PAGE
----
Chris, I think you are quite correct in your assessment of the situation. I'll start by saying that as a Welshman living in America, I don't like firearms, will never own one, and find gun "culture" repellent. As a father, I have had a hard time processing the Newtown incident. I have barely paid any attention to the news since it happened; it's too upsetting. I cannot relate to the idea of gun ownership as a means of personal protection--I've been in some pretty dodgy places and never once did it occur to me that having a weapon would make me safer. Furthermore, the noisy minority for whom gun ownership is a badge of identity strike me as insecure and terribly frightened of the world; for them gun ownership masks a deep personal inadequacy. Nevertheless, in almost 25 years in this country I have rarely seen firearms (except in a police officer's holster), and only ever heard them discharged during hunting season in rural Wisconsin. Horrific mass shootings are obviously made more likely due to the availability of guns; to argue otherwise is disingenuous, but short of completely rescinding the Second Amendment, which as you note, will never happen as long as the USA exists in its current form, there really is no way to guarantee that such awful events will never happen again. Perhaps in the future, guns will be considered irrelevant and fewer people will want them. I would certainly welcome that day. In the meantime regulating, licensing, screening out the emotionally disturbed and yes, making sure that young people are educated in gun safety would certainly be responsible, and may, in fact reduce some of the accidental and emotionally-driven shootings.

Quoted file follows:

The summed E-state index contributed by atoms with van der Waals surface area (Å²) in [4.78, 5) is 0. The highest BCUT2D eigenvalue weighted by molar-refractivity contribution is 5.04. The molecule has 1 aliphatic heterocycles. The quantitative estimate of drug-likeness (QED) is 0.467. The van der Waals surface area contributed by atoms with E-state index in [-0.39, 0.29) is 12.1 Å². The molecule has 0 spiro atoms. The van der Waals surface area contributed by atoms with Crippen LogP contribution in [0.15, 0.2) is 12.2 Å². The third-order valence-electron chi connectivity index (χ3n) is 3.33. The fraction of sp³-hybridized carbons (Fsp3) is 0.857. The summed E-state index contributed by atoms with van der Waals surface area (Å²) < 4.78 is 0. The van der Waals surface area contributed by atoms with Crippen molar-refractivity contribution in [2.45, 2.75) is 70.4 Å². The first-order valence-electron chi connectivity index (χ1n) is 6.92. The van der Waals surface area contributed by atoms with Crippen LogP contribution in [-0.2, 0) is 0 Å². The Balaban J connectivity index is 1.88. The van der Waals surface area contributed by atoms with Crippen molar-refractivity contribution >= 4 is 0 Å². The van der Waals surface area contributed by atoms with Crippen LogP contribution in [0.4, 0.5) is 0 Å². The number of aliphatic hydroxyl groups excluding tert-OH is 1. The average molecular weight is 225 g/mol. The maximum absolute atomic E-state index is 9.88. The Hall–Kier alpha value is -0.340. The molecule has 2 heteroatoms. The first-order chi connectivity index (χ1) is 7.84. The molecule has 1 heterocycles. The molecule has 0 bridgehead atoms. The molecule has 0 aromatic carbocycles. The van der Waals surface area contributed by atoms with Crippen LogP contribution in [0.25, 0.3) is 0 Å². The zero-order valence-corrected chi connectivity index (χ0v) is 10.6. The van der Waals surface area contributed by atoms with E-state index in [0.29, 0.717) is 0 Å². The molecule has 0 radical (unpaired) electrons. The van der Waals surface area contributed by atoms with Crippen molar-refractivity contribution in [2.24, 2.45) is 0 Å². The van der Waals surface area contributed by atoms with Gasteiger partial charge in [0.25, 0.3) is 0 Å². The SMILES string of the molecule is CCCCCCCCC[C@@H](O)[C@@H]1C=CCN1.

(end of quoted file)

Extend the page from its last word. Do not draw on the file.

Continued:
Alun E W said...